Comic by Esme Blegvad and Emily V. Gordon.

This month, we’re celebrating seven years of Rookie by spotlighting some of our favorite pieces from the archives. In case you need some catching up, we kicked things off by sharing all-star fiction writing, and last week, we revisited the many wonderful interviews from the past seven years. This week: COMICS. This list is full of illustrations you’ll want to save as your wallpaper, advice you’ll want to print out and use as IRL wallpaper, and a bunch of feelings you’ve probably had before, distilled and dissected and made a little easier. So, listed here in chronological order, 55 of our favoritest Rookie comics!

1. Suzy Exposito’s “The Best Song Ever” series follows the life of a fictional (but very real) band.

2. In “Period Drama,” Eleanor Hardwick eases her menstrual woes.

3. Camille Klein’s “Soup Boy” series follows a girl holding her dream boy captive by feeding him soup. Read part two here, and part three here.

4. “Learning Difference” by Kendra Yee shows how she navigated the news of a learning disability.

5. Ana Hinojosa’s “The Story of Barefoot Betty” has everything spooky: ghosts, cemeteries, unsolved murders, TEENS. Read part two here.

6. And for more ghosts, of a different variety: “Love Story/Ghost Story” by Sonja Ahlers and Marie Lodi deals with heartbreak and hauntings.

7. In “Ev and Betty,” Caitlin Hazell recalls the incredible, fated story of how two best friends became her grandmothers.

8. Sophie Lucido Johnson tells the tale of two love birds who make their great escape (or, elopement).

9. Jen Berry explains how her perceived psychic superpowers help protect her from her own imagination.

10. Sandy Honig and Margalit Cutler tell the story of a character who collects her tears in jars.

11. Kaye Blegvad’s “Out, Damned Spot” is a love story about a girl and her zit.

12. Rachael Prokop and Emma Dajska beautifully illustrate the secrets of the ocean.

13. Emily V. Gordon and Esme Blegvad are here with a primer on how to handle situations that scare you.

14. Teenboystuff captures the plight of having natural hair on the job.

15. Kendra Yee and Pearl illustrate the challenge of reconciling one’s self-concept before and after sexual assault.

16. Margaret Machlan asks (and answers!) the age-old question: How can I make a difference when I feel so small?

17. Allyssa Yohana a.k.a. Yr Pal Al a.k.a. her occasional alter ego Evil Al has shared many nuggets of wisdom in comics form, but today we honor Dear Dairy: a diary (or dairy) entry about feeling like a bug.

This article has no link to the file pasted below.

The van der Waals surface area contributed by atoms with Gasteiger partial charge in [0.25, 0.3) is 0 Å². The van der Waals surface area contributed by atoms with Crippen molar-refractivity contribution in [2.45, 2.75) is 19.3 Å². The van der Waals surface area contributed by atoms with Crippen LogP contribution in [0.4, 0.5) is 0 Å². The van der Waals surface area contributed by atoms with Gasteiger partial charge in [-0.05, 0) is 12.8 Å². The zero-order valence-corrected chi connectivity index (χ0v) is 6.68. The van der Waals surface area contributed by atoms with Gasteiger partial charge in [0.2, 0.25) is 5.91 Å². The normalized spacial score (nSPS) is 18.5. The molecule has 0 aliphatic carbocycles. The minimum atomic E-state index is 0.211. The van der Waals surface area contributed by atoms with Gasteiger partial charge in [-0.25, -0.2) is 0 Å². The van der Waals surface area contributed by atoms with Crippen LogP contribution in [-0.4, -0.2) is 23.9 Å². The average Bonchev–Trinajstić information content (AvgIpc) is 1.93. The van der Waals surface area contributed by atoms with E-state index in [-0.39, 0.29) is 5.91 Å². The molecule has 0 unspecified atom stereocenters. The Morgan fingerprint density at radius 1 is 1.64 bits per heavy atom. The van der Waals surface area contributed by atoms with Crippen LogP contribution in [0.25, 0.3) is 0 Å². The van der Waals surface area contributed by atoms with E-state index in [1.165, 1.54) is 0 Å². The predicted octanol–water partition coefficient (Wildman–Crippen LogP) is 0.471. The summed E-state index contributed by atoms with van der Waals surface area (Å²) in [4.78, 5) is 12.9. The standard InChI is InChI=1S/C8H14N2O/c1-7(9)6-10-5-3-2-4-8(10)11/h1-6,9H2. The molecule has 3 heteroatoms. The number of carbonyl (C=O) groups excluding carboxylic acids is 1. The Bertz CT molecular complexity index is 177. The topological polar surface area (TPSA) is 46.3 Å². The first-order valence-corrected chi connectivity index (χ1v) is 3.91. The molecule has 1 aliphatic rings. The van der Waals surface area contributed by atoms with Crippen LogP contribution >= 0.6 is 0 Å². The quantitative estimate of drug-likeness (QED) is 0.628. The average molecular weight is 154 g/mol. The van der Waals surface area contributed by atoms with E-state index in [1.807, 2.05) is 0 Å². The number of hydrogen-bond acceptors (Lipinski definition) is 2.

18. Ola Szmida’s animated comic, “Undercover,” is all about being invisible but not disappearing.

19. Annie Mok and Jack Gross tell a story of allyship in the face of bullies.

20. Kate Gavino discusses the legend of sanpuku, family, and superstition.

21. Hunter Schafer shares her experience defying gender dysphoria in the sanctuary of her sister’s closet.

22. Allegra Lockstadt and Leigh Luna offer their advice on dealing with catcallers.

23. Amber Humphrey writes a breakup letter to bad Wi-Fi.

24. Sarah Rimington teaches us how to come to terms with friendships that change.

25. Ellie B. details her experiences with OCD.

26. Anna Bobby celebrates the power of daydreaming.

27. Andrea Galaxina explains how the movie Twister sparked her obsession with tornadoes.

28. Maggie Thrash feels breakups hard and learns a lot about self-worth in the process.

29. Esme Blegvad’s epic story about her relationship with self-harm will remind you that you are not alone.

30. Maxine Crump illustrates Upasna Barath’s love letter to her mother, their Geo Prizm, and Michelle Branch.

31. Shriya Samavai and Clare Drummond depict how zooming out on yourself can help you understand your place in the world.

32. Matthew James-Wilson makes a convincing argument for being vulnerable with the people around you.

33. Rachel Davies takes us through the excitement and anxiety of sharing creative work online.

34. Corrinne James maps out the annals of the internet.

35. Anna White illustrates Sophie Akiko’s origin story of her name.

36. Patrick Ferris talks about why you are already your own soulmate.

37. Sunny challenges the idea of soulmates, and whether two people can really be “made for each other.”

38. Stella Harvey grapples with the anxiety of leaving for college and saying goodbye to her BFF, and teaches us how to keep long-distance friends.

39. Kati Yewell says farewell to her teen years.

40. Lucia S. celebrates the irreverence and absurdity of online quizzes.

41. Stephanie Kuehnert and Esme Blegvad have a conversation about creativity and mental health.

42. Anna White illustrates Remi Riordan’s story about always falling for her friends.

43. Leigh Luna captures the importance of community in the wake of the 2016 election.

44. Isa Garcia sings the praises of trusting your gut.

45. Elly Malone makes her inner critics less intimidating by getting to know them a little better.

46. Isha Khanzode tells a story of vicariously living on the edge.

47. Emma Dajska splits up the souvenirs of a relationship.

48. Sofia Bews makes a case for elaborate daydreams.

49. Areeba Siddique depicts the defiance of modest dress among internet trolls.

50. Get in touch with your flora alter ego with Isabella Acosta’s “Meet the Plants” series. You can find part one here and part two here.

51. “The Pit” by Kelly Abeln is a comic about the cycle of recovering from our lowest points.

52. Vatsala Manan explores ideas about time and love in “Caves of Nostalgia.”

53. Alia Wilhelm introduces us to the world of lucid dreaming.

54. “Worldbuilding” by Isabel Ryan visualizes what it would be like to invent a new universe.

55. Ramisha Sattar meditates on what it’s like to feel stuck in the past. ♦